"It would also be interesting if you listed an approximate drying time after stream crossing. Assuming a continual hike from stream crossing to dry time."
I think that the specific model shoe is *somewhat* important, as indeed, some trail runners just have more mass of material to hold the water, but MORE important I think are a variety of factors. Not just how warm/dry the day is once out of the stream.
For example, did you leave your shoe inserts in when you crossed or take them out?
Are you wearing thick socks for the crossing and do you leave them in after crossing?
Do you stop on the other end and remove the shoes and squeeze a lot of water out of the thicker parts of the shoes?
If I'm going to be crossing again and again, then of course I don't bother with those things, but then I don't get my shoes dried out either. If I think that there's just the one crossing --- well, first I'll consider whether it's safe/reasonable to cross barefoot. If not, then I'll take some time on the other end to sort of "pre-dry" shoes, so that they'll dry a lot faster.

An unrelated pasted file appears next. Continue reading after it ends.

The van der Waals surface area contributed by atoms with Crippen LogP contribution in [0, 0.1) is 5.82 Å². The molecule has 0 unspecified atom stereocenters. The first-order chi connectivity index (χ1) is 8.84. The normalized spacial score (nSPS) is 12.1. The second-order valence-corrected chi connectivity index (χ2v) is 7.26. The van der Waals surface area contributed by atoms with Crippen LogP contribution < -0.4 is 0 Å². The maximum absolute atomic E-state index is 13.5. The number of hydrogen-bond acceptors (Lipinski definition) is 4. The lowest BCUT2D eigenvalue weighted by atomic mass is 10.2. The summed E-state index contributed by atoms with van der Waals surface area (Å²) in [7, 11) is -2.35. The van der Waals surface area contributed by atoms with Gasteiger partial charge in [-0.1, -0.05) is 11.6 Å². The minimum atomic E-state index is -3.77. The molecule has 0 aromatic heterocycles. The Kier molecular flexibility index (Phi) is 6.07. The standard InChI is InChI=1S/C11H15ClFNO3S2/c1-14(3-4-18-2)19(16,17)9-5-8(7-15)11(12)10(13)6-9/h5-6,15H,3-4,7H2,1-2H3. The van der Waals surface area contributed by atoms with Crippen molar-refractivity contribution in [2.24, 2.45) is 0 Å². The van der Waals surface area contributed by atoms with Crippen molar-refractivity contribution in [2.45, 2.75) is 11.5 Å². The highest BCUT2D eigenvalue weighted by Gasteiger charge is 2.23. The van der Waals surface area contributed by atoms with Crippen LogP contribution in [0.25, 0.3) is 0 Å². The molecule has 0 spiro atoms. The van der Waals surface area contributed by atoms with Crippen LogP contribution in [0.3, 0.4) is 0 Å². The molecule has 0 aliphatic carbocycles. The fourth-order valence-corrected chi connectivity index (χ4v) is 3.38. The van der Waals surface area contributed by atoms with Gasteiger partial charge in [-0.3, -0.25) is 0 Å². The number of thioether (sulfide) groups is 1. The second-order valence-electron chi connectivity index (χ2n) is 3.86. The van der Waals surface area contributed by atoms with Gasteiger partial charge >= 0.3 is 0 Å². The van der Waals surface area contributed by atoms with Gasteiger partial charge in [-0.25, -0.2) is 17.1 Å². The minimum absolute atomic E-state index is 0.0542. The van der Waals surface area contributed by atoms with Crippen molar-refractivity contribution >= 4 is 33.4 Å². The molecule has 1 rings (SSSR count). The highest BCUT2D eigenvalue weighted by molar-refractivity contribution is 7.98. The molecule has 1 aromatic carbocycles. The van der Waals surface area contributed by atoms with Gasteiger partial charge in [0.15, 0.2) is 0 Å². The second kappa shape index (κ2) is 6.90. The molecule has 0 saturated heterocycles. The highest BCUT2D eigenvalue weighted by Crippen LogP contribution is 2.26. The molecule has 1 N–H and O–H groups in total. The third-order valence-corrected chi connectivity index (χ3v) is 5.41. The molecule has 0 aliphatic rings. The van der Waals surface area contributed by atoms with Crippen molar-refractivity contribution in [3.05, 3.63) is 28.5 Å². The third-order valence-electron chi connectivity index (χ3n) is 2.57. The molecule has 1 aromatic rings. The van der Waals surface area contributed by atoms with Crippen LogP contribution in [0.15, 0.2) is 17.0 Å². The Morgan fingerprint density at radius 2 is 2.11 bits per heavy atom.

So bottom line is that I don't often hike continuously from stream crossing in situations where I'm expecting to have no further crossings in the indefinite period.
Even doing some sort of "pre-drying", it really varies a lot, and I rarely seem to know exactly when they're "dry". I just over time have a decreasing awareness of them, and at some point some hours later, I realize that my shoes are entirely dry.
Of course, if the crossing is in the morning, and I can take off shoes and socks and take out inserts at lunch time and lay all of those things in the sun, that certainly helps! Or, do so for an afternoon break if you're inclined to ever take one of those.